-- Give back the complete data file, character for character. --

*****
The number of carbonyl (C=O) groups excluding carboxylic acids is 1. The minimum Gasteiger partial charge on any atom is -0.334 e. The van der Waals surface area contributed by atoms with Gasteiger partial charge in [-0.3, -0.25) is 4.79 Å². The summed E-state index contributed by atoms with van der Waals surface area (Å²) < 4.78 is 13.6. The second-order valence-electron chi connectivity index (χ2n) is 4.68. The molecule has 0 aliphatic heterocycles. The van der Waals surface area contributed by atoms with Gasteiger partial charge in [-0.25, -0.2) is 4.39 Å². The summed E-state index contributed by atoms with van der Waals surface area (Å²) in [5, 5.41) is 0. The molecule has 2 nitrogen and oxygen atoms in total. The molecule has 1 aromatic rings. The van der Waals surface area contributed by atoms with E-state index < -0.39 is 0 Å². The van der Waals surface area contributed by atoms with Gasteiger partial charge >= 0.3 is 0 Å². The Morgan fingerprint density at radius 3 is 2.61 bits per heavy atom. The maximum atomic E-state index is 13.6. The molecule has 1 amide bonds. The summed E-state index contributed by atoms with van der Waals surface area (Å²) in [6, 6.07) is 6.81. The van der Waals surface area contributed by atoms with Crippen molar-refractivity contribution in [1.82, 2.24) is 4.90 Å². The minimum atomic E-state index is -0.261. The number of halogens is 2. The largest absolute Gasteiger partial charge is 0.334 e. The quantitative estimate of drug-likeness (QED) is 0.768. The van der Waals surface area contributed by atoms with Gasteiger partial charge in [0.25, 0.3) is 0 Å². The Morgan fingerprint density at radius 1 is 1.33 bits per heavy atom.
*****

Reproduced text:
The number of carbonyl (C=O) groups excluding carboxylic acids is 1. The minimum Gasteiger partial charge on any atom is -0.334 e. The van der Waals surface area contributed by atoms with Gasteiger partial charge in [-0.3, -0.25) is 4.79 Å². The summed E-state index contributed by atoms with van der Waals surface area (Å²) < 4.78 is 13.6. The second-order valence-electron chi connectivity index (χ2n) is 4.68. The molecule has 0 aliphatic heterocycles. The van der Waals surface area contributed by atoms with Gasteiger partial charge in [-0.25, -0.2) is 4.39 Å². The summed E-state index contributed by atoms with van der Waals surface area (Å²) in [5, 5.41) is 0. The molecule has 2 nitrogen and oxygen atoms in total. The molecule has 1 aromatic rings. The van der Waals surface area contributed by atoms with E-state index < -0.39 is 0 Å². The van der Waals surface area contributed by atoms with Gasteiger partial charge >= 0.3 is 0 Å². The Morgan fingerprint density at radius 3 is 2.61 bits per heavy atom. The maximum atomic E-state index is 13.6. The molecule has 1 amide bonds. The summed E-state index contributed by atoms with van der Waals surface area (Å²) in [6, 6.07) is 6.81. The van der Waals surface area contributed by atoms with Crippen molar-refractivity contribution in [1.82, 2.24) is 4.90 Å². The minimum atomic E-state index is -0.261. The number of halogens is 2. The largest absolute Gasteiger partial charge is 0.334 e. The quantitative estimate of drug-likeness (QED) is 0.768. The van der Waals surface area contributed by atoms with Gasteiger partial charge in [0.25, 0.3) is 0 Å². The Morgan fingerprint density at radius 1 is 1.33 bits per heavy atom.